Saving Mali's Migratory Elephants

A new photo library of West Africa's desert elephants is helping researchers track the dwindling herd and protect their imperiled migration routes.

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Researchers are beginning to decipher elephant calls. Their bellows include frequencies well below the range of human hearing and can travel through air up to six miles. Elephants appear to hear even with their feet. Their rumbles create seismic waves in the ground, and elephants have been shown to freeze and look toward the source of a seismic wave 100 feet away.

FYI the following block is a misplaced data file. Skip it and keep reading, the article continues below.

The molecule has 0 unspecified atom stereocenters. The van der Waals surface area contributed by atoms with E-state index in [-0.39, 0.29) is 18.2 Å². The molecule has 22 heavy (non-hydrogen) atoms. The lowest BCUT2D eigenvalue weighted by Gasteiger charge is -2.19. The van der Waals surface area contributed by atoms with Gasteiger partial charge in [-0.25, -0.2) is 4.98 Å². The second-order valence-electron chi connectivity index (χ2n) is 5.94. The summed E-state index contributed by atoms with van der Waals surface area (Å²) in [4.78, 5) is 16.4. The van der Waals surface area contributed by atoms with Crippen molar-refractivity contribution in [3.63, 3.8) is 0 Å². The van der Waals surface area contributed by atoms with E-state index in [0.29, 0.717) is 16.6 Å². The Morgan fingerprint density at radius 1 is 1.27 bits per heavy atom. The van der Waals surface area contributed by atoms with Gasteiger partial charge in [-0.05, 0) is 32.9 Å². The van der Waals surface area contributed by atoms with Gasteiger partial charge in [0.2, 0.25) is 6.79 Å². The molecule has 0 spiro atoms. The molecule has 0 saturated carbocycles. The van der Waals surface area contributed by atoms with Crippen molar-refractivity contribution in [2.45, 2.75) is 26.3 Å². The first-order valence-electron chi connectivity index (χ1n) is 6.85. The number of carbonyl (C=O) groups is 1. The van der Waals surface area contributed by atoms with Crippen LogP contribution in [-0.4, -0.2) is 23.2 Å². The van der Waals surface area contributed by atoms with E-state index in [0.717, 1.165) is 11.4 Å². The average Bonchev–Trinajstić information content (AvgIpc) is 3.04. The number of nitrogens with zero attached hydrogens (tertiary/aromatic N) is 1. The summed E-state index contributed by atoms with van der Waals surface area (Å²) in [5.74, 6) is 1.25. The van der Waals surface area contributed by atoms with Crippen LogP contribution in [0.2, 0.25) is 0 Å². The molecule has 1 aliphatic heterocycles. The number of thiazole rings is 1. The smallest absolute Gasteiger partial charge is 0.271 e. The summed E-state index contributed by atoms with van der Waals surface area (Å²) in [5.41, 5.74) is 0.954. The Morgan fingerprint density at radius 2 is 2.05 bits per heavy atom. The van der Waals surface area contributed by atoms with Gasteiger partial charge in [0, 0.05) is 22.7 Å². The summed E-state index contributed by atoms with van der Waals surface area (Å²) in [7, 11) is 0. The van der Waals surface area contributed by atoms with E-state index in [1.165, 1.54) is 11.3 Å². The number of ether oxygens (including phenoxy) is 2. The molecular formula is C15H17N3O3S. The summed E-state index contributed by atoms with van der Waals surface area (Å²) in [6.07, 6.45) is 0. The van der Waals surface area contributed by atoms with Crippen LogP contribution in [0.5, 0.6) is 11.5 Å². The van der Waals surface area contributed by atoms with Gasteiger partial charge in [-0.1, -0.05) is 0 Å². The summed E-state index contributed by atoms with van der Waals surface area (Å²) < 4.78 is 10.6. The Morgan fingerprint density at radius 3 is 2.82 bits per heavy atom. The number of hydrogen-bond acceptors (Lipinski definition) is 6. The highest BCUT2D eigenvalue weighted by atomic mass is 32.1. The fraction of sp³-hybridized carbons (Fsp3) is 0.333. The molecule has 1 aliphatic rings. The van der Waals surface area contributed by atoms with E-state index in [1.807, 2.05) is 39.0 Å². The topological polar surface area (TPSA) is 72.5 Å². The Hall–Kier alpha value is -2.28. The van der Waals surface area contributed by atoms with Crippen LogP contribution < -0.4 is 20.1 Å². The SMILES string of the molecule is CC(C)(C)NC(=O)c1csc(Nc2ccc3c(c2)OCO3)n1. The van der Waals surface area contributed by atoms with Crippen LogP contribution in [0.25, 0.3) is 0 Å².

Somehow elephants communicate with one another quite clearly. Last June, the first rains of the season finally freed Mali's elephants from the overgrazed lake where they had been trapped during the hottest, driest part of the year. Carlton Ward raced to the top of a nearby dune and saw more than 100 muddy elephants trudging south, to the next stop on their route, in a single file.



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